‘They say I’m an old lady who doesn’t give a damn, and that’s sexy’

In an age ob­sessed with youth, Sarah Jane Adams, 61, tells Bev­er­ley Had­graft how she’s man­aged to be­come a style icon to thou­sands

Sunday Herald Sun - Body and Soul - - MY STORY -

“Is­tarted my In­sta­gram page @sara­mai­jew­els three years ago to pro­mote my jew­ellery busi­ness. I’d just set my­self a goal of 300 fol­low­ers when I came down­stairs wear­ing a red vin­tage Adi­das jacket my daugh­ter, Olivia, had bought me and a pic­ture of it at­tracted a cou­ple of smart-arse com­ments on­line.

Why do peo­ple think they can do that?, I thought, and I got my hus­band, Dave, to take a photo of my­self out­side our in­ner-Syd­ney home look­ing p-ssed off. I posted it on In­sta­gram and wrote: So far to­day I’ve been told I look like some­one from Grease and Dorothy from The Wiz­ard of Oz and it’s only 10[am].

Then my other daugh­ter, Tash, rang. ‘Mum, what do you think about what I’ve done?’ she asked.

She had re­posted my photo with the hash­tags ‘My mother’s cooler than me’, and ‘Ad­vanced style’.

Ari Seth Co­hen, creator of the blog (now a book and film) Ad­vanced Style, had seen it and wanted to pho­to­graph me. Then Adi­das re­posted my shot with the hash­tag: ‘Orig­i­nal­ity is time­less’.


Since then, @sara­mai­jew­els has gone crazy – I’ve cur­rently got 62,000 fol­low­ers – and I’ve posted pho­tos of my­self wear­ing a va­ri­ety of colour­ful, un­con­ven­tional out­fits in all parts of the globe. They con­tinue to in­clude Adi­das, not be­cause they pay me, but be­cause they’re colour­ful, time­less, prac­ti­cal and stop me look­ing like a sad old hippy.

It’s be­come a daily di­ary, al­most a ther­apy. I love the vis­ual side of com­pos­ing pho­to­graphs and the ther­a­peu­tic side of putting se­cret mes­sages in the pic­tures.

I don’t like be­ing called a fash­ion icon. I’m an anti-fash­ion icon. I find the pres­sure to keep up with fash­ion alien. I al­ways have. I went from school uni­form to jumble sale and thrift shop finds. I never go to shop­ping cen­tres or de­part­ment stores. Although I sell jew­ellery, I rarely wear it.

It’s too mean­ing­ful or valu­able and I’m not in­ter­ested in wear­ing rub­bish that looks like a weapon of mass de­struc­tion.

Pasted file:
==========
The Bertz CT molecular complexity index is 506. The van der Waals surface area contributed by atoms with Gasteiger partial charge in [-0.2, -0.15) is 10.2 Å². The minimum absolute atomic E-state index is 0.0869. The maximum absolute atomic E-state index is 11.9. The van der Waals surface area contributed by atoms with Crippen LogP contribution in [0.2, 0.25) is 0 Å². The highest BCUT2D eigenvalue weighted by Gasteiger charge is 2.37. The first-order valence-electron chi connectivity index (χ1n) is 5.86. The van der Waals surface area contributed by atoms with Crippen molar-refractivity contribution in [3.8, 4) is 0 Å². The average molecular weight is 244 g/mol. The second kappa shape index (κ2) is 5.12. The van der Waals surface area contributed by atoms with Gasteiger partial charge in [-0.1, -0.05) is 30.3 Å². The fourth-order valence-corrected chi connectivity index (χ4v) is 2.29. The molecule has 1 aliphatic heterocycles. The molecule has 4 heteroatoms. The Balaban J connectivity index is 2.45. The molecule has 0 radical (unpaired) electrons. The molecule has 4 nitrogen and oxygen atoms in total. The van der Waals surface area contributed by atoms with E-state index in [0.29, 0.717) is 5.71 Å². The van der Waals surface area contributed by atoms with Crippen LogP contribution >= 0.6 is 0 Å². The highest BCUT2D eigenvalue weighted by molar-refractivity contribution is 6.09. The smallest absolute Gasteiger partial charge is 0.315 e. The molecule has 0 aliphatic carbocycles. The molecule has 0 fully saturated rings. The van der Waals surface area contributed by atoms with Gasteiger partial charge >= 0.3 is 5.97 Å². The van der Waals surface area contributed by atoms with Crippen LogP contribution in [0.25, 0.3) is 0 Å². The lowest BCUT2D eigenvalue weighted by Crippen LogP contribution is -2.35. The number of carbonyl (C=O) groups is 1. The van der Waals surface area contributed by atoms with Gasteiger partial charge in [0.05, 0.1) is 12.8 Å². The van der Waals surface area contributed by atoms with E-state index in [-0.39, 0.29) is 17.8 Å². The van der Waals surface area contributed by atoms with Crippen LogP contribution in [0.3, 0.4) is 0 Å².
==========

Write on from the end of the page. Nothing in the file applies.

I don’t wear heels, I don’t own a ful­l­length mir­ror and I’ve never worn a bra be­cause there isn’t one small enough.

I don’t try to be age­less. I’m fine be­ing 61. It’s like money – I’ve learnt through busi­ness that money’s just a com­mod­ity to al­low you to do things. Age is just some­thing you are, so deal with it.

I can’t cope with peo­ple who have cos­metic surgery and put rub­bish in their hair. Age­ing grace­fully is age­ing as you are, not with a face that looks as if it will melt as soon as you go out in the sun­shine.

In fact, I cre­ated the ‘my wrinkles are my stripes’ hash­tag after I was bus­tled into a shop in Syd­ney’s city cen­tre (I mis­tak­enly thought it was a jew­ellery shop) where a girl started dab­bing creams on my face.

‘This gets rid of your wrinkles for a week,’ she said and I leapt out of my seat. ‘No, no no! I love my wrinkles,’ I replied.


Equally I’m not ob­sessed with weight.

I own no scales, no tape mea­sure and none of my clothes have sizes in them. All these things are what give me my sense of free­dom and the courage to do crazy sh-t.

I prac­tise yoga but I eat what­ever I want. I never eat low-fat. I don’t eat red meat or sugar and I pre­fer or­ganic when I can but I’m not hung up about it.

That’s not to say I ig­nore age­ing. I sold my fam­ily home and got rid of most of the con­tents be­cause I don’t want my daugh­ters to have to clean up after me when I’m gone. There’s so much anx­i­ety in get­ting rid of par­ents’ things. We’ve been sold this story of how there’s se­cu­rity in hav­ing stuff but it’s sim­ply not true.

On a visit to New York, I was be­sieged by fash­ion­istas and stylists. ‘How do you get so many fol­low­ers?’ they kept ask­ing.

‘I have no clue,’ I replied hon­estly. The next morn­ing I posted a photo of my­self with my face red from its daily ex­fo­li­a­tion and asked: “Why are you fol­low­ing me?”

There were many replies.

‘You make age­ing look like some­thing to be ex­cited about and at ease with.’

‘I’ve been feel­ing the pull to break free of the tiny box I’ve put my­self in. You make me want buy noth­ing but bright colours.’

‘You’re an old lady who doesn’t give a damn. That’s so sexy and makes me look for­ward to con­struct­ing my own def­i­ni­tion of age.’

I’ve been of­fered lots of busi­ness op­por­tu­ni­ties. I’ve said no to most be­cause I didn’t want to go there or sell that and be­cause I fear age has be­come a sales tech­nique, the new ‘heroin chic’.

How­ever, I have just filmed a cam­paign for a Euro­pean de­part­ment store, signed as an am­bas­sador for the Grey Model Agency, and been in­vited to be guest of hon­our at the wed­ding of a woman who dances on ice­bergs and is mar­ry­ing an Inuit. I wouldn’t miss that one for quids!

We’re all given op­por­tu­ni­ties in life, we just have to de­cide which ones al­low us to re­main our au­then­tic selves.”

“To me, age­ing grace­fully is age­ing as you are, not with a face that looks as if it will melt as soon as you go out in the sun­shine.”

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